POST-DIVORCE CHILD CUSTODY AND SUPPORT / UNIFORM CHILD CUSTODY JURISDICTION AND ENFORCEMENT ACT (UCCJEA) / TREATMENT OF A FOREIGN NATION THEREUNDER / DUE PROCESS NOTICE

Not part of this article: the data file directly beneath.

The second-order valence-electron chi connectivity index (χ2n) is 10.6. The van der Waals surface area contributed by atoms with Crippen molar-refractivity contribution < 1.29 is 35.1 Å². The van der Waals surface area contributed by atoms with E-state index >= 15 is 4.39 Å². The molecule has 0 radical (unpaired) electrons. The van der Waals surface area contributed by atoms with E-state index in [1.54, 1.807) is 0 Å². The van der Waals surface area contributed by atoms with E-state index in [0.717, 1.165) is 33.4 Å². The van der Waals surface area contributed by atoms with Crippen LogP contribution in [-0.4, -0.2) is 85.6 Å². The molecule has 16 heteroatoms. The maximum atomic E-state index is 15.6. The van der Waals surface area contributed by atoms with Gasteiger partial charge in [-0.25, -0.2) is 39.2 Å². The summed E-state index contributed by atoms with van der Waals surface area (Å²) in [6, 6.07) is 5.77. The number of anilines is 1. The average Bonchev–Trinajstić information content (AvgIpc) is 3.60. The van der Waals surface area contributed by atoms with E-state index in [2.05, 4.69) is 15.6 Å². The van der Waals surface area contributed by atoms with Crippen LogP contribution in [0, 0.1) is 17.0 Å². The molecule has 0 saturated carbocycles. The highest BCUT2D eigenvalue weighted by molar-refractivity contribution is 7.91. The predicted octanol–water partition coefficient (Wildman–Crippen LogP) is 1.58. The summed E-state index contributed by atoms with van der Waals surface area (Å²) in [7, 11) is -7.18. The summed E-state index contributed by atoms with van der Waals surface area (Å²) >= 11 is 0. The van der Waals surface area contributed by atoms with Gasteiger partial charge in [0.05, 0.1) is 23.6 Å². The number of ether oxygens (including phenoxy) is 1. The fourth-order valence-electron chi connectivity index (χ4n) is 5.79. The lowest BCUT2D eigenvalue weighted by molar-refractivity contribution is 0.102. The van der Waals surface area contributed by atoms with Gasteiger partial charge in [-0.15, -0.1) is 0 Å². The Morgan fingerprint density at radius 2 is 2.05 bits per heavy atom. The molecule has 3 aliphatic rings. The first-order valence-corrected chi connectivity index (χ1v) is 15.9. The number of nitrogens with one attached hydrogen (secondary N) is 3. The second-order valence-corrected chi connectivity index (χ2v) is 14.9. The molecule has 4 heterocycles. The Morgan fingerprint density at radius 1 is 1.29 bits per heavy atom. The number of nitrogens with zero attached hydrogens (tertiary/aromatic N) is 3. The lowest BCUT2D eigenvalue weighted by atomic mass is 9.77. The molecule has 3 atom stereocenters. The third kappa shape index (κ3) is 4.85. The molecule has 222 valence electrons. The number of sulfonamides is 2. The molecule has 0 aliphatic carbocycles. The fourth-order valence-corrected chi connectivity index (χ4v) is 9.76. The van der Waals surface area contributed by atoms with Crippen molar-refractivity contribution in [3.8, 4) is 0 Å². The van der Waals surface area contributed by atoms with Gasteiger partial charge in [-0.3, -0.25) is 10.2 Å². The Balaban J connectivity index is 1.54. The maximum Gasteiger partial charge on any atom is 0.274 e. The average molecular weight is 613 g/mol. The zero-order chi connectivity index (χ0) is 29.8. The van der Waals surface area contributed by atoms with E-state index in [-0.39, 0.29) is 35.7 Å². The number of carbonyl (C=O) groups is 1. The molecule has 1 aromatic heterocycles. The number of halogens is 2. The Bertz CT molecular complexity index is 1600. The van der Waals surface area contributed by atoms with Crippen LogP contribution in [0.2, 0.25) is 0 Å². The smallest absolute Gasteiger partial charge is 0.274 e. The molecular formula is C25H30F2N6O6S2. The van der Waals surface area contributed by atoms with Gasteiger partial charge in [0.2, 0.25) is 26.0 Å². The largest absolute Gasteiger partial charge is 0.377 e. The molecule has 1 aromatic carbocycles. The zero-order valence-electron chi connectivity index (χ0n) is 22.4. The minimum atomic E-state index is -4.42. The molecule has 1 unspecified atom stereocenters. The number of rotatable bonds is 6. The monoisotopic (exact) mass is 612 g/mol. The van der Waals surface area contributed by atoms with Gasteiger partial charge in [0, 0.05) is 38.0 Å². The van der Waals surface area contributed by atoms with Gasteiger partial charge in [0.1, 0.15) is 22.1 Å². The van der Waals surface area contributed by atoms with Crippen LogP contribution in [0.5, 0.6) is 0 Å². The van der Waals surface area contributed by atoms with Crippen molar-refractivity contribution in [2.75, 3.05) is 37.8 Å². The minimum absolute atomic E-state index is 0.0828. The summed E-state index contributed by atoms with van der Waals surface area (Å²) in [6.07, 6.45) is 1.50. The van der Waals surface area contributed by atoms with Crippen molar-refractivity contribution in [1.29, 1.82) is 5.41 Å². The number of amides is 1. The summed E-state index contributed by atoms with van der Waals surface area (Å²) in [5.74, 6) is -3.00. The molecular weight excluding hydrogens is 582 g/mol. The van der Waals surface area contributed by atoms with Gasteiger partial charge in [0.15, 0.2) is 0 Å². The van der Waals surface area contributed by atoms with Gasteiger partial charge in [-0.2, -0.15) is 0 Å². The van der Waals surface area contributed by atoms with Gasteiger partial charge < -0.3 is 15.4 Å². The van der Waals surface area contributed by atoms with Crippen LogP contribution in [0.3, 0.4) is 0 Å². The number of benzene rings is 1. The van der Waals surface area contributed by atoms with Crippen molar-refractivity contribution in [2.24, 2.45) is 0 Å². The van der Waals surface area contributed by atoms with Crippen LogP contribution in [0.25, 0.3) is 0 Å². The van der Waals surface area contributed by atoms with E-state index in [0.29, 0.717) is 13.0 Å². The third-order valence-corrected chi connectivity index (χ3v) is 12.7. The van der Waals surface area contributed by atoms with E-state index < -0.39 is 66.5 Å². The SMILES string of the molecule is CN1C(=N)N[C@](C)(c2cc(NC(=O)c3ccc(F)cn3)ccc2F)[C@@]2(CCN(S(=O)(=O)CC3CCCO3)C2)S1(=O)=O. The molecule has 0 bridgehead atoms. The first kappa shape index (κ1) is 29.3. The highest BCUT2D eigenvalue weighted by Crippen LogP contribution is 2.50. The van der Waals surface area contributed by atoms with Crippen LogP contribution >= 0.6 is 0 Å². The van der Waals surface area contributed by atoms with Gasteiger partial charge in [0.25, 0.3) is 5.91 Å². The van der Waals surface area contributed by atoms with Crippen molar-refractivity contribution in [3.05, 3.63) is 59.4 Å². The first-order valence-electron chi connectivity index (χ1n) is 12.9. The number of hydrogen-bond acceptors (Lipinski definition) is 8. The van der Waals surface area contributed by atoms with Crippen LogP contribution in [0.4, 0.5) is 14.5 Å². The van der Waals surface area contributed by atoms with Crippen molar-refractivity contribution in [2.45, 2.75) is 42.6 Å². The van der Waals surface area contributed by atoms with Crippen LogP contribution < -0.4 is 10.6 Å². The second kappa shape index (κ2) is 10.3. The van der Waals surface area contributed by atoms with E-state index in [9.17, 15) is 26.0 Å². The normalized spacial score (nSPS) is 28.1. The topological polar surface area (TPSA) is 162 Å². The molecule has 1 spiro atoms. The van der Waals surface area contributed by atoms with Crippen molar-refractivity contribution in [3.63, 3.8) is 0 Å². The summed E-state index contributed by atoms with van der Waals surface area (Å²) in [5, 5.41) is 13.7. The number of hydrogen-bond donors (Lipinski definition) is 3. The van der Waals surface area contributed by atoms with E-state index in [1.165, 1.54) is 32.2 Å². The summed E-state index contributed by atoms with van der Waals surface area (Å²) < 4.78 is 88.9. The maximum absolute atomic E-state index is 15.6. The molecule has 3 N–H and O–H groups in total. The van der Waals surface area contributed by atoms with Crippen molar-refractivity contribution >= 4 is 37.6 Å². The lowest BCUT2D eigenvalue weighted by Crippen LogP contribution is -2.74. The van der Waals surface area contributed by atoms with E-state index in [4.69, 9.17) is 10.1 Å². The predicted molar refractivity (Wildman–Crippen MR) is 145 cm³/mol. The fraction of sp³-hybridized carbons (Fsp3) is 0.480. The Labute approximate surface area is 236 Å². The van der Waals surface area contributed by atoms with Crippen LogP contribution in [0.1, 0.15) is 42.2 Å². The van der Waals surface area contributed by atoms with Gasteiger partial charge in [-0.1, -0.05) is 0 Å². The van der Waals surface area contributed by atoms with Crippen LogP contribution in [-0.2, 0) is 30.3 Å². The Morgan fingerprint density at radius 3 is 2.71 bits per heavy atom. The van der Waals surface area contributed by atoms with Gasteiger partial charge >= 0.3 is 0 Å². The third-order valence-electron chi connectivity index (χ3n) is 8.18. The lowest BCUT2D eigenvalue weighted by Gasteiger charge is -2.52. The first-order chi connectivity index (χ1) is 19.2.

Précis: (1) The Uniform Child Custody Jurisdiction and Enforcement Act (UCCJEA) governs the circumstances in which state courts may exercise subject matter jurisdiction over children in an increasingly-mobile era. (2) It is designed to (a) avoid jurisdictional conflict between state courts in matters of child custody; (b) promote cooperation between States to fashion custody orders; (c) diminish controversies over child custody; (d) deter child abductions; (e) avoid re-litigation of issues; and (f) facilitate enforcement of custody decrees from other States. The statute comprehends both the District of Columbia and any foreign nation as a “State.” (3) The statue places a presumptive emphasis on the original custody order, permitting changes only pursuant to the following narrowly-defined set of circumstances: (a) the District has been the child’s “home state” wherein s/he has resided with a parent (or a parental figure) for at least six months prior to the court proceeding; (b) (i) no other State is the child’s home state as of that time or court of the child’s home state has declined to exercise jurisdiction and (ii) the child and at least one parent have a “significant connection” with the District other than “mere physical presence”; and (iii) “substantial evidence” evidence of the child’s care, protection, training, and personal relationships is available in the District; (c) all courts having jurisdiction under a “home state” theory of jurisdiction have declined to exercise jurisdiction; or (d) no court would have jurisdiction under any of the foregoing criteria. (4) The statute grants Continuing Exclusive Jurisdiction (CEJ) to the original State which has properly asserted jurisdiction. CEJ is designed to foster comity between States and avoid re-litigation. It obtains unless one of two exceptions applies: (a) the Court determines that (i) neither the child and one parental figure has a significant connection with the District and (ii) that substantial evidence concerning the child’s care, protection, training, and personal relationships is no longer available here; or (b) the child and at least one parental figure do not presently reside here. (5) In furtherance of the concept of CEJ, the statute generally prohibits a court of one State from modifying a custody order issued by a court of another State, permitting any such modification only in specified circumstances: (a) the court in the other State determines that it no longer has CEJ or that the D.C. Court would be a more convenient forum or (b) the D.C. Court or the other state court determines that child and at least one of his or her parental figures do not presently reside in the other State. (6) The statute provides a third, but pressing, exception known as Temporary Emergency Jurisdiction (TEJ) by which the District has emergency jurisdiction if (a) the child is present here and (b) has been abandoned or it is necessary in an emergency to protect the child because s/he, or a sibling or parent is subjected to or threatened with mistreatment or abuse. (7) But TEJ means just what it says: if there is a previous custody order the TEJ order is only temporary, indicating a time period for its duration. (8) The statute expressly comprehends the Due Process basics of prior notice and adequate opportunity to be heard, which it requires be given to “any person having custody of the child” and “in a manner reasonably calculated to give actual notice.” (9) Finally, the statute provides courts with the power to register and enforce custody orders issued by courts of other States, unless a person contesting the request establishes (a) the other State lacked jurisdiction, (b) the order had been vacated, stayed, or modified, or (c) the person challenging the request did not receive notice of the proceedings in the other State. (10) Thus, a custody determination made by a court in a foreign country must conform to the due process requirement of the statute. (11) The statute mandates an award of attorney’s fees and related costs to the prevailing party unless it would be “clearly inappropriate.”